One out of three people in Africa experience hunger and extreme poverty as a daily reality. To explore this problem on an individual level, we interviewed Chido Govera, a 29-year-old woman from Zimbabwe. Despite a childhood blighted by poverty and hunger, Chido is now a successful farmer and entrepreneur, international campaigner, role model and teacher.
Born into poverty, Chido’s life became impossibly difficult when she was orphaned at only seven years old.
“I never knew my father and my mother died from AIDS when I was seven. When she died I was left to look after my younger brother, my blind grandmother and myself. We had relatives, but we didn’t get much help from them as they were also struggling. I dropped out of school at age nine in order to earn enough for food, because it was unbearable getting home and seeing the hungry faces of my granny and little brother.”
When Chido was 10, one relative suggested she marry a man 30 years her senior, so that she would be fed and looked after. Although this would have lifted her out of poverty and taken her away from the physical abuse she suffered at the hands of her uncles, it was not a solution she could accept:
“I knew that getting married would mean that I would not be able to take care of my grandmother and brother.”
From an early age, Chido was adamant about helping other orphans so that they didn’t have to experience what she went through. Providentially, when she was 11, she was one of 15 orphan girls from Zimbabwe invited to learn mushroom cultivation.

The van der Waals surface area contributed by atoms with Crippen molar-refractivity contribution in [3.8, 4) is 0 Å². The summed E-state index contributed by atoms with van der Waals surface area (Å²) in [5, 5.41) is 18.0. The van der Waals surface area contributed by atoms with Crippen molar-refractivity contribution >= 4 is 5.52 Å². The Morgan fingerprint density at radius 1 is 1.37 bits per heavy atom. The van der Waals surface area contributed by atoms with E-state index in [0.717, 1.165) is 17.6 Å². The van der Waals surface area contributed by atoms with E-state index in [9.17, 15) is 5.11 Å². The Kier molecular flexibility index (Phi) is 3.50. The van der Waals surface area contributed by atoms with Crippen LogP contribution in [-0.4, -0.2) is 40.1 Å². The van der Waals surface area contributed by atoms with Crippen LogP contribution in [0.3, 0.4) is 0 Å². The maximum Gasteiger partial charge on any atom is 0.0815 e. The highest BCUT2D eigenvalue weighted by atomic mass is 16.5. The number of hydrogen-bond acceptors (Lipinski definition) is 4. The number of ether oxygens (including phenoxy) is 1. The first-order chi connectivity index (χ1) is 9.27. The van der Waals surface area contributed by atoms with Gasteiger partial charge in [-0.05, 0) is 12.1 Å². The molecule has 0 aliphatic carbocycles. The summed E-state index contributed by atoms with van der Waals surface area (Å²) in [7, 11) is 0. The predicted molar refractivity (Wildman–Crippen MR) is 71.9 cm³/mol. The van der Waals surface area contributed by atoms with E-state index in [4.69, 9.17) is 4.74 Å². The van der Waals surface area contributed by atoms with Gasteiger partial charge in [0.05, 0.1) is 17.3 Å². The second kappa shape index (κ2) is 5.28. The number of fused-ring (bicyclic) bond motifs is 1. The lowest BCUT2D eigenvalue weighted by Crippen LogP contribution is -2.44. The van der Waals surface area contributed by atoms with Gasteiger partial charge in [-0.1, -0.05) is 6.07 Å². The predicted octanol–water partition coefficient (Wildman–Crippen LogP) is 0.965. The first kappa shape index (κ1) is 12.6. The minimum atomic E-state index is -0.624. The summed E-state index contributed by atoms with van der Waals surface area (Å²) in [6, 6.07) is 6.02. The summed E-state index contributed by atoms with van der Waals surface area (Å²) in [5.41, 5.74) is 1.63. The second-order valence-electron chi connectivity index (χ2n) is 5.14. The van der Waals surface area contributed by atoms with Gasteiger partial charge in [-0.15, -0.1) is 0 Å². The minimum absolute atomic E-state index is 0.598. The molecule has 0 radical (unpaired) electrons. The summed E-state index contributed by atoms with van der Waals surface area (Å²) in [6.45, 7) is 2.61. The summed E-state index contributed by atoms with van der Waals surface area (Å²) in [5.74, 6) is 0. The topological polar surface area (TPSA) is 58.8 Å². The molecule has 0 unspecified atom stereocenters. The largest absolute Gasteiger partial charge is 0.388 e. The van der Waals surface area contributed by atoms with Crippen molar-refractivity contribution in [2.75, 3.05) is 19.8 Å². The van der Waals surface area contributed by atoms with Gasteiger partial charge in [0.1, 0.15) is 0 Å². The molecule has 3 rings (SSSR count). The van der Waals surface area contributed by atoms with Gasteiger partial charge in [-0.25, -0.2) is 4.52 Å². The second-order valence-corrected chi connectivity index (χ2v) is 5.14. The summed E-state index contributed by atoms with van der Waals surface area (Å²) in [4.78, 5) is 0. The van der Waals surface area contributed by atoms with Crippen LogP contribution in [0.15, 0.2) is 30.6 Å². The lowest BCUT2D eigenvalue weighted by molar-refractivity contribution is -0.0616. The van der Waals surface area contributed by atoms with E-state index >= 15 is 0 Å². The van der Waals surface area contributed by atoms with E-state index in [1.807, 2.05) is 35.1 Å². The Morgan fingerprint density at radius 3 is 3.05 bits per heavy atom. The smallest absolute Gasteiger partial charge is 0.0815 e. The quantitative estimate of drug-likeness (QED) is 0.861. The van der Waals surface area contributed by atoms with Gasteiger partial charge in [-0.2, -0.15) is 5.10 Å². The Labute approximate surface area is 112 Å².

“The ZERI foundation (Zero Emissions Research and Initiatives) founded by Belgian environmental entrepreneur Gunter Pauli, introduced the art of cultivating mushrooms to African scientists who then provided training to others. After a week of training, I, and 2 other girls from my community, returned home to start growing and selling mushrooms.”
Growing and selling mushrooms allowed Chido and the other girls to earn enough money to care for themselves and others. It also ignited her passion for the art and science of mushroom cultivation, and gave her a way to help others as she had always intended.
“I was fascinated by the idea of growing food on waste, that waste can amount to something more. When you grow up in a community where you don’t have anything to inspire you, you just feel like a piece of garbage, and don’t believe you can amount to anything. Growing mushrooms taught me that if I can do this, then I can do something with my life and help other young orphans in the same situation as me. So I decided to teach people who need it the most, people who would use it to save their lives.”
Chido’s initial training, dedication and talent helped open doors for her to receive further instruction at the Africa University in Mutare at only 12 years old. There, she learned about the protein and nutritional benefits of mushrooms for her community, particularly for those affected by HIV/AIDs. She also learned the entire growing process thereby eliminating her need to rely on the growing kits initially provided to her by ZERI. After honing her craft, she simplified the process to make it accessible for more people and figured out how to reuse organic waste such as coffee grounds, to cultivate mushrooms.
“Mushrooms are a good entry to farming because they are produced on waste material and grow quickly, yielding produce in three weeks and a special byproduct (spent substrate) at the end of three months. The spent substrate can be used to feed animals, fertilize vegetable gardens and promote the growth of beneficial microorganisms in soil, creating value for other food production streams.”